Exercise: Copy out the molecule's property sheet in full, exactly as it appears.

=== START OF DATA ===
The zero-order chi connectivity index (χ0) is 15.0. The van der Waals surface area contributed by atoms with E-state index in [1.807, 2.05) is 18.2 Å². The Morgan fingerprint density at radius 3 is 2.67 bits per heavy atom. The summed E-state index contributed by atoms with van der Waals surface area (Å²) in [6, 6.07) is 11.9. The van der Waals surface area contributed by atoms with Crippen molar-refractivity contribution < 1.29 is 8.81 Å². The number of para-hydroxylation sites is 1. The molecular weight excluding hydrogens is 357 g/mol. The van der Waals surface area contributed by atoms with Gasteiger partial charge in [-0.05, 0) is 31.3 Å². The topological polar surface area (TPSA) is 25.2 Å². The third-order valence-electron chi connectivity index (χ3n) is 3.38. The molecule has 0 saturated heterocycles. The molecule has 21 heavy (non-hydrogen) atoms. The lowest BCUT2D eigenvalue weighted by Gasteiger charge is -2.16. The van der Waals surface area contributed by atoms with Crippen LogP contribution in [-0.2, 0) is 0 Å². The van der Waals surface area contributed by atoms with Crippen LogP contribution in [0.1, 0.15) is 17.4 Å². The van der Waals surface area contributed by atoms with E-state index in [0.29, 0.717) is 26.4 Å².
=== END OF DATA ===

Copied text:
The zero-order chi connectivity index (χ0) is 15.0. The van der Waals surface area contributed by atoms with E-state index in [1.807, 2.05) is 18.2 Å². The Morgan fingerprint density at radius 3 is 2.67 bits per heavy atom. The summed E-state index contributed by atoms with van der Waals surface area (Å²) in [6, 6.07) is 11.9. The van der Waals surface area contributed by atoms with Crippen molar-refractivity contribution < 1.29 is 8.81 Å². The number of para-hydroxylation sites is 1. The molecular weight excluding hydrogens is 357 g/mol. The van der Waals surface area contributed by atoms with Gasteiger partial charge in [-0.05, 0) is 31.3 Å². The topological polar surface area (TPSA) is 25.2 Å². The third-order valence-electron chi connectivity index (χ3n) is 3.38. The molecule has 0 saturated heterocycles. The molecule has 21 heavy (non-hydrogen) atoms. The lowest BCUT2D eigenvalue weighted by Gasteiger charge is -2.16. The van der Waals surface area contributed by atoms with Crippen LogP contribution in [-0.2, 0) is 0 Å². The van der Waals surface area contributed by atoms with Crippen LogP contribution in [0.1, 0.15) is 17.4 Å². The van der Waals surface area contributed by atoms with E-state index in [0.29, 0.717) is 26.4 Å².